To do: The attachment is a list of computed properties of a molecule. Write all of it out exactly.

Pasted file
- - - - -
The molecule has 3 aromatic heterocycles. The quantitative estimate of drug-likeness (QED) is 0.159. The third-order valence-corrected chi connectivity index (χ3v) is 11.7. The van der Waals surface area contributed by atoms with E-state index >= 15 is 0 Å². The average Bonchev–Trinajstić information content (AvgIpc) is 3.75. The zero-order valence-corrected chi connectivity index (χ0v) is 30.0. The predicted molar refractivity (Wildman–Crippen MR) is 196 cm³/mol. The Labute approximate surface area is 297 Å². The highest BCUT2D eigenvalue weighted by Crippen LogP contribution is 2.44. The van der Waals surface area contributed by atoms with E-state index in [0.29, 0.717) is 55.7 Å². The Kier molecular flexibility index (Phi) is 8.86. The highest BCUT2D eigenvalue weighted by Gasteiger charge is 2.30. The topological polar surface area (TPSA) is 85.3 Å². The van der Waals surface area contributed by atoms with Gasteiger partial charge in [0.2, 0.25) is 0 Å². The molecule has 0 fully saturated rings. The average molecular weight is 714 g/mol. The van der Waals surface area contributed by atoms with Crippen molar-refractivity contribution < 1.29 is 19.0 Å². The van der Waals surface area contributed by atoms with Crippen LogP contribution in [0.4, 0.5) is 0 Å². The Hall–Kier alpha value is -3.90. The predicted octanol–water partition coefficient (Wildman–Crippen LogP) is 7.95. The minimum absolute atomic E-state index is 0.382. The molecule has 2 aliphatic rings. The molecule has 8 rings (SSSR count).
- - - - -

The molecule has 3 aromatic heterocycles. The quantitative estimate of drug-likeness (QED) is 0.159. The third-order valence-corrected chi connectivity index (χ3v) is 11.7. The van der Waals surface area contributed by atoms with E-state index >= 15 is 0 Å². The average Bonchev–Trinajstić information content (AvgIpc) is 3.75. The zero-order valence-corrected chi connectivity index (χ0v) is 30.0. The predicted molar refractivity (Wildman–Crippen MR) is 196 cm³/mol. The Labute approximate surface area is 297 Å². The highest BCUT2D eigenvalue weighted by Crippen LogP contribution is 2.44. The van der Waals surface area contributed by atoms with E-state index in [0.29, 0.717) is 55.7 Å². The Kier molecular flexibility index (Phi) is 8.86. The highest BCUT2D eigenvalue weighted by Gasteiger charge is 2.30. The topological polar surface area (TPSA) is 85.3 Å². The van der Waals surface area contributed by atoms with Gasteiger partial charge in [0.2, 0.25) is 0 Å². The molecule has 0 fully saturated rings. The average molecular weight is 714 g/mol. The van der Waals surface area contributed by atoms with Crippen molar-refractivity contribution < 1.29 is 19.0 Å². The van der Waals surface area contributed by atoms with Crippen LogP contribution in [0.4, 0.5) is 0 Å². The Hall–Kier alpha value is -3.90. The predicted octanol–water partition coefficient (Wildman–Crippen LogP) is 7.95. The minimum absolute atomic E-state index is 0.382. The molecule has 2 aliphatic rings. The molecule has 8 rings (SSSR count).